Conservatives Can’t Blame Biden for Putin’s Ukraine Attack

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JIM WATSON/AFP via Getty
JIM WATSON/AFP via Getty

When it comes to their understanding of Russia’s invasion of Ukraine, there are generally two types of Republicans. The first type is basically siding with Russia. They may couch this by saying that Vladimir Putin has never done anything to me, that Putin is “smart” and “savvy,” or that Putin just feels cornered by an encroaching NATO.

The second type of Republican thinks it’s bad for Russia to invade Ukraine—and it’s all Joe Biden’s fault!

These two types are hardly compatible. But since it’s no longer feasible to pretend the invasion is just a figment of our imagination, some conservatives say blame must be assigned to “the West,” NATO, or Joe Biden; it cannot be assigned to Putin, Russia, or (least of all) Donald Trump.

Because neither “the West” nor NATO will be on the ballot any time soon, Biden is the most tangible and politically advantageous scapegoat. But is this fair? I have been a harsh critic of Biden (here, here, here, here, and here, just to cite a few examples). But blaming Biden for Russia invading Ukraine strikes me as a bad faith argument made out of political expediency.

Republicans Invent Reasons to Blame Biden for Ukraine

That’s not to say that Biden has not made mistakes. His biggest was probably waiving sanctions on the company behind the Nord Stream 2 pipeline (a pipeline meant to transport natural gas from Russia to Germany). He recently reimposed them. Biden’s initial decision was the wrong one, but it was ostensibly made at the behest of Germany, who argued that the sanctions constituted “interference in autonomous decisions taken in Europe.” Biden also (wrongly, in my estimation) canceled the XL pipeline, demonstrated weakness with his disastrous Afghanistan withdrawal (this is Ted Cruz’s rationale for blaming Biden), and continued to reward Putin’s bad behavior with summits, phone calls, and meetings. There was also his weird gaffe about a “minor incursion,” which did not matter in the end.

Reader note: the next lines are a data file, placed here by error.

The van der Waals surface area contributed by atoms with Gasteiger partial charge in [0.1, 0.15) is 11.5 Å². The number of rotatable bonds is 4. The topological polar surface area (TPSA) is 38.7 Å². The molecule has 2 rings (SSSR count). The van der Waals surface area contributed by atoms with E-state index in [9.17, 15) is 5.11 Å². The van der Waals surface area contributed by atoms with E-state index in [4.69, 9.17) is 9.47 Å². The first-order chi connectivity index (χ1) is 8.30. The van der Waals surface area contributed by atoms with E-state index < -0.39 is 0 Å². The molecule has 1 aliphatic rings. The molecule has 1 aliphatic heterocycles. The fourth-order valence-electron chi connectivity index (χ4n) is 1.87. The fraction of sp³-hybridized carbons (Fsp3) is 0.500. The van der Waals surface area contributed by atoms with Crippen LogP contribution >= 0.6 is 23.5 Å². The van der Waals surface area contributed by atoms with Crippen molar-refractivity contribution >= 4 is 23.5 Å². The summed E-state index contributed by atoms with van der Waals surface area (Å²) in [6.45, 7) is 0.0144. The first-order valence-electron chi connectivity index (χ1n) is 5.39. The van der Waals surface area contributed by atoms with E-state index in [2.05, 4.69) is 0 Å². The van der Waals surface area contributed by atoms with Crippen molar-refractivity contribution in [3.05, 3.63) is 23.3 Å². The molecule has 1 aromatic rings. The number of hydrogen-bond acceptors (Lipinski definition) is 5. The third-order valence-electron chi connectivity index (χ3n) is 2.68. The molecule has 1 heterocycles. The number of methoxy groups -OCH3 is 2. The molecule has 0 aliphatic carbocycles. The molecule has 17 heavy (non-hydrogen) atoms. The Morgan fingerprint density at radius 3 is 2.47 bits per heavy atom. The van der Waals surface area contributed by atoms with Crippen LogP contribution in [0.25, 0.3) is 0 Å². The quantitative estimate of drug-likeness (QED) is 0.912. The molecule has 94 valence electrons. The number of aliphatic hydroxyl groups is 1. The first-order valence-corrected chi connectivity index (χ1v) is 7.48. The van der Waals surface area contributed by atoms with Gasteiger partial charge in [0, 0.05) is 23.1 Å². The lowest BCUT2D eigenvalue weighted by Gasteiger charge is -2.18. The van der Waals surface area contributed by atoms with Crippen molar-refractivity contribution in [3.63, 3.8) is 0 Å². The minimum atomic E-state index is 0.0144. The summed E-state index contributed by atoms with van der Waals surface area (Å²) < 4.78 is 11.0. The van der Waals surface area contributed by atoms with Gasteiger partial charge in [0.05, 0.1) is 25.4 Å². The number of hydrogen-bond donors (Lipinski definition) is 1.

Biden was also part of the Obama administration, which made huge mistakes such as Obama’s “red line” in Syria and a post-Crimea invasion response that did nothing to tame Putin. But it’s fairer to focus on things that happened on Biden’s watch; some of these things (Nord Stream 2 and the Keystone XL pipeline, for example) reversed Trump administration policies.

This brings us to the million-dollar question: Would this invasion have happened on Trump’s watch? This is a more interesting question than you might, at first, think. The Bulwark’s Will Saletan argues that Putin didn’t have to invade other countries during Trump’s presidency because “Putin didn’t want to mess with a bigger catch: an ally in the US who was trying to weaken NATO.” Trump’s long history of praising Putin (the lowest point being Helsinki, when he sided with Russia over the U.S. intel community) makes it difficult to imagine that he would have risen to the occasion.

On the other hand, others argue that Trump’s erratic, capricious style (consider the killing of Iran’s Qasem Soleimani) might have served as a deterrent, similar to the “madman theory” of politics that was cultivated by Richard Nixon. Additionally, because Trump is an egomaniac (who prizes the appearance of toughness), he might have felt compelled to overcompensate during an invasion. This, ironically, increases the odds of both Putin not invading and/or of Trump starting World War III to demonstrate his manliness. Having said that, when it comes to his administration’s actual policies, Trump deserved more credit than he got. Unlike Obama, Trump provided critical aid to Ukraine. He also approved the Keystone XL pipeline, approved sanctions over Nord Stream 2, and supported a larger defense budget.

In other words, it’s messy and confusing. The best analogy to explain Trump’s management of Russia may be Homer Simpson’s assessment of alcohol as “The cause of and the solution to all of life’s problems.”

Biden Unveils Stiff Sanctions Against Russia for War Putin ‘Chose’

As conservative author and writer Matthew Continetti has pointed out, “Joe Biden is now the fourth U.S. president to take office with the desire to improve relations with Russia.” Bush looked into his eyes and didn’t see a KGB agent, Obama got rolled, and Trump sucked up. And the truth is that none of it worked.

Biden is merely the latest to fail at managing Putin. And while we might fault Biden for failing to learn from his predecessors (who thought they could charm or outmaneuver Putin), he’s also saddled with the bad hand he inherited from them. Putin is also stronger today than he was during previous presidencies.

It should also be noted that in the last month or so, Biden has done things correctly. He has preempted Russia’s attempts to create a bogus pretext for the invasion, clearly condemned Russia’s “unprovoked and unjustified” invasion, built a broad international coalition of support, and imposed sanctions (including sanctions on the company behind the Nord Stream 2 pipeline).

But just for fun, let’s pretend for a second that Biden was somehow to blame for the invasion. Let’s assume that Biden’s show of weakness did influence Putin. Would now be the time for Americans to air that dirty laundry and point the guns inward? As the invasion begins, wouldn’t the patriotic thing be to focus on the people of Ukraine and focus our passionate anger on the man who is actually responsible?

No, not Joe Biden. Vladimir Putin.

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